- Couple intends to fly to Africa, goes to Asia instead
- Mix-up blamed on three-letter airport codes
- Travelers confirmed nightmare on in-flight video map
Ever gotten on a plane and wound up in the wrong city? How about the wrong continent?
According to a Los Angeles Times report, that's the travel nightmare story Sandy Valdivieso and her husband, Triet Vo, will get to tell for the rest of their lives.
The couple boarded a flight in Los Angeles booked by Turkish Airways, intending to travel to Dakar, Senegal, in western Africa. Instead, they got off the plane in Dhaka, Bangladesh, in South Asia, almost 7,000 miles away.
The culprit was apparently a mix-up between the similarly pronounced cities and the three-letter code used by airlines to distinguish airports.
The three-letter airport code on the tickets issued to the couple by the airline read DAC, the code for the airport in Dhaka. The code for the airport in Dakar is DKR. The couple simply assumed that DAC was the code for their airport.
"Even after they'd settled into their seats -- 33A and 33B in economy class -- they had no idea anything was amiss," according to the Times.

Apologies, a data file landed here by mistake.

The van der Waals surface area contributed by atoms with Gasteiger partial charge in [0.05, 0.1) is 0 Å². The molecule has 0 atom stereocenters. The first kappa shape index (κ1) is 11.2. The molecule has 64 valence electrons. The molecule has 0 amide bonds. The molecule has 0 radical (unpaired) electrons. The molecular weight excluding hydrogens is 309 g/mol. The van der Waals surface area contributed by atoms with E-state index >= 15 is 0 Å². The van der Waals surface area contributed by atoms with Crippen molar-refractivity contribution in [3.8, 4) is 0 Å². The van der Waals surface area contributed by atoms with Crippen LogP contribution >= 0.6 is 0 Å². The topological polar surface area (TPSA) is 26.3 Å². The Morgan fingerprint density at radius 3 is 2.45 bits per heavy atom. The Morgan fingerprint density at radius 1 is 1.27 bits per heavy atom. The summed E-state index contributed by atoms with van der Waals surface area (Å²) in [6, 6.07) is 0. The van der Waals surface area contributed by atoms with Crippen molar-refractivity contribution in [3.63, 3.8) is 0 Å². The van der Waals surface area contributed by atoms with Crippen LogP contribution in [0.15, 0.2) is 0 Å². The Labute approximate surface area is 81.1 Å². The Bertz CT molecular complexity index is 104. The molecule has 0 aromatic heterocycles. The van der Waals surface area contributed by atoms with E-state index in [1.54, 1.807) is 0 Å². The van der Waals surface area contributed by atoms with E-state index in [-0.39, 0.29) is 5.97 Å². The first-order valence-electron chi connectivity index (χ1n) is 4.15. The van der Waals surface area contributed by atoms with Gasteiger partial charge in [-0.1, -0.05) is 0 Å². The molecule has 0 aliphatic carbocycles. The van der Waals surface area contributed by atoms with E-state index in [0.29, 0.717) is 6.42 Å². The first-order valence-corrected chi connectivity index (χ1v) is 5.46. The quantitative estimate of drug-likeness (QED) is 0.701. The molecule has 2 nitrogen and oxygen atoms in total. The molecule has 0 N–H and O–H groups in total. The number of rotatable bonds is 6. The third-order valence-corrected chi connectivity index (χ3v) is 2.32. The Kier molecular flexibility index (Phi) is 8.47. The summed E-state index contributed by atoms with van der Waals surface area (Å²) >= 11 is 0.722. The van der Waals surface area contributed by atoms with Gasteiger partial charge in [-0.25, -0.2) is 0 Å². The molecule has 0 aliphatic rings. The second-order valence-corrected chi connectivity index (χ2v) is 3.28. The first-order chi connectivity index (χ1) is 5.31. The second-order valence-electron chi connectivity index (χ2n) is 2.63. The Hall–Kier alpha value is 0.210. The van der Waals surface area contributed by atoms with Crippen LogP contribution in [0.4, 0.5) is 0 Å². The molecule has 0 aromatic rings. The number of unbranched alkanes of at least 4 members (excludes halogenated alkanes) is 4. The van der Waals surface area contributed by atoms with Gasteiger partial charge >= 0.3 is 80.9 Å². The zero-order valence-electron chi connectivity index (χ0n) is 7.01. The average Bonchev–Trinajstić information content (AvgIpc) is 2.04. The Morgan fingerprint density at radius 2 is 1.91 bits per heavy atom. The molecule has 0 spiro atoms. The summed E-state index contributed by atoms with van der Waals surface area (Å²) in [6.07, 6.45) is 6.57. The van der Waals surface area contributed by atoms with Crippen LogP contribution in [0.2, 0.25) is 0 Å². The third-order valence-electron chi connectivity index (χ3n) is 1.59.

"When the flight attendant said we were heading to Dhaka, we believed that this was how you pronounced 'Dakar' with a Turkish accent," Valdivieso told the Times.
After connecting through Istanbul, the weary couple fell asleep on their next flight. When they awoke they began sensing a problem when they looked around to see a plane full of Asian faces, not African ones. A check of the inflight video map confirmed their fears.
"That's when we knew a serious mistake had been made," Valdivieso told the Times.
After landing in Dhaka, the airline flew the couple to Dakar via Istanbul, about a six-hour trip. It took two more days for the pair's baggage to catch up to them.
The couple booked their tickets in December; the report didn't say when they traveled.